Wear Blue Day January 13th!

Posted by: Chris Laughlin


Cartoon courtesy of Jim Toomey

With everything going on this week it seems a perfect time to remind everyone to participate in the ‘Wear Blue Day’ January 13th – show your support for a strong national policy for oceans, coasts and Great Lakes!  Details on events for the 13th will be posted soon, please mark this day on your calendars.

For all you and check it out there too.

Let’s make our voice a loud, credible, blue voice on the 13th!

More soon…

Date Posted: December 18, 2009 @ 6:07 pm Comments Off

Ending Overfishing

Posted by: Mike Dunmyer


In 2006, Ocean Champions played a significant role in reauthorizing the (M-S Act).  The M-S Act is the primary law governing marine fisheries in the United States.  A broad coalition of ocean conservation groups and ocean users, including Ocean Champions, achieved a major victory in 2006 with the passage of a strong reauthorization (which was no easy task given the leadership in Congress and the White House at the time).  While the M-S Act covers a lot of ground, its principle goal is to stop and prevent overfishing.  The reauthorization established a target for ending overfishing in U.S.fisheries by 2010.

Now, if you’ve been keeping up with the news, you know that we haven’t solved the overfishing problem yet.  , there are currently 43 U.S. fisheries that are classified as overfished, and 39 that are experiencing overfishing.  One reason is that the 2006 M-S Act has never been fully implemented.  NMFS and the Fisheries Councils have often been unwilling to make the hard decisions necessary to properly manage fisheries and end overfishing.  In addition, budget allocations have been inadequate, and some fisheries lack the data necessary to determine appropriate catch limits. Others are missing the tools needed for catch monitoring and enforcement.

However, the Obama administration has indicated that it is serious about implementing the M-S Act, and is looking at innovative approaches for doing so.  Specifically, NOAA Administrator, Dr. Jane Lubchenco has championed as a great tool for maximizing both conservation and economic objectives.  In June, Monica Medina, Dr. Lubchenco’s senior advisor, stated, “Transitioning to Catch Shares is a priority for NOAA,” while announcing the formation of a Catch Shares Task Force to engage stakeholders in the creation of a catch shares policy.  Today, the the Task Force has , which are open to public comment.

Catch shares are effective.  Recent studies published in Science and Nature indicate that overfishing ends under well designed catch shares programs, while the fisheries themselves become at least four times more productive.  Many environmental and fishing organizations support catch shares, but there are others who oppose them.

From Ocean Champions’ perspective, catch shares are a great opportunity to finally implement the M-S Act, and to have a reasonable shot at ending overfishing.  The reasons are simple: the Obama administration supports catch shares, and is willing to invest the money necessary to implement them.  In addition, there is support on Capitol Hill and Members of Congress are important partners as they must appropriate the money for catch shares programs.  Even after decades of work by the ocean conservation community, too many fisheries are in trouble and the health of our oceans suffers.  We believe that the ocean community should support Dr. Lubchenco in her campaign to improve fisheries management and implement practical solutions to overfishing.  Therefore, Ocean Champions strongly supports expanding the use of well-designed catch share programs.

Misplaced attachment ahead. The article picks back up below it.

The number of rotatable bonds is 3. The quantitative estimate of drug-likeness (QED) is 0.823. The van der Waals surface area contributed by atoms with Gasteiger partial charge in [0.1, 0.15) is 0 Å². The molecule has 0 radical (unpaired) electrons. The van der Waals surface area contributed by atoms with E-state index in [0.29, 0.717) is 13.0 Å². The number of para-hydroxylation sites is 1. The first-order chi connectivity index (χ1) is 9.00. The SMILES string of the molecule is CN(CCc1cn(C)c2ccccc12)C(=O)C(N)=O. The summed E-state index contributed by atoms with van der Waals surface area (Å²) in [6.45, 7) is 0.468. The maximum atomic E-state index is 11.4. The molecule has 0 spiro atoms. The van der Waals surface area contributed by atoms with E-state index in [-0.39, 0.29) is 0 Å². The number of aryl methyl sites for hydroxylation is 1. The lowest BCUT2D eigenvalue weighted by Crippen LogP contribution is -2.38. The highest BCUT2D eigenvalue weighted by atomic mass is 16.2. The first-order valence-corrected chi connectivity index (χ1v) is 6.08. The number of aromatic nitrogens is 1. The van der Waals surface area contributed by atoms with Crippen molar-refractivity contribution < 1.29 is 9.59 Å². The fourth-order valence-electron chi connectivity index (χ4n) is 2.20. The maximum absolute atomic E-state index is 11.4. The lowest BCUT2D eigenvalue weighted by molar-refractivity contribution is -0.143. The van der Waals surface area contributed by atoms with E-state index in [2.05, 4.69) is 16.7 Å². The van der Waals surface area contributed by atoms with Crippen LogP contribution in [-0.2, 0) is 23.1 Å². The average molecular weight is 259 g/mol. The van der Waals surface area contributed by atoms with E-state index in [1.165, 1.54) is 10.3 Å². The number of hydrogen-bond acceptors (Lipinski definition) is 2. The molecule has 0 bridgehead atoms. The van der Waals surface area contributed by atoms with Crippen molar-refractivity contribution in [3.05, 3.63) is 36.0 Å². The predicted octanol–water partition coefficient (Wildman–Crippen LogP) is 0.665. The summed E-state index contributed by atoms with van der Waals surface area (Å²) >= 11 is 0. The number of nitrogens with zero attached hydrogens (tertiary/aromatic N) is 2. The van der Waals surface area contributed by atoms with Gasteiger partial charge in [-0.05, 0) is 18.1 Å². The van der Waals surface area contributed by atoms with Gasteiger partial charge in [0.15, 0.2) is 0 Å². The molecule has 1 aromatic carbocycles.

Date Posted: December 10, 2009 @ 10:04 am Comments Off

CO2, Climategate, the Oceans and Other Musings

Posted by: Mike Dunmyer

The Copenhagen climate conference opens this week with great complexity and uncertain expectations.  Negotiations will be impacted by international wealth disparities, views of economic growth and infrastructure maturity, as well as by arguments about blame and entitlement.  Amid all this noise, the “Climategate” scandal has broken.  Oil producing nations (such as Saudi Arabia) and oil interests are using it to throw a wrench in the proceedings.  A number of articulate responses to the skeptics have been published, but alas, the chatter continues.

Now, I do believe in global warming, and I believe it could have devastating impacts, but there are plenty of intelligent people who don’t hold these views. I’ve made the argument I’m about to make before, but with Climategate and Copenhagen, it seems important to make it again.  Climate science is complex and still evolving, offering opportunities for skeptics to sew seeds of doubt.  The science of water chemistry, on the other hand, is well understood and undebatable, and water chemistry says that when you add CO2 to the ocean, it becomes more acidic.  This threatens the base of the food web, which ultimately threatens human survival.

So, whether or not global warming is really happening?  Doesn’t matter.  It’s all about the oceans, baby, and to stop ocean acidification, we need to significantly reduce CO2 emissions.

If you want to make it about climate, let’s look at the extreme possibilities.  In one scenario, global warming isn’t real, but we act to cut carbon emissions.  In another, global warming is real, and we fail to act.  In the first scenario, we still have cleaner air (which is good, right?), a robust sustainable energy platform with associated economic growth, and we improve national security by commoditizing oil.  In the second scenario, we’re screwed.  Which would you prefer?

Here’s hoping good things happen at Copenhagen this week.

Date Posted: December 7, 2009 @ 9:30 am Comments Off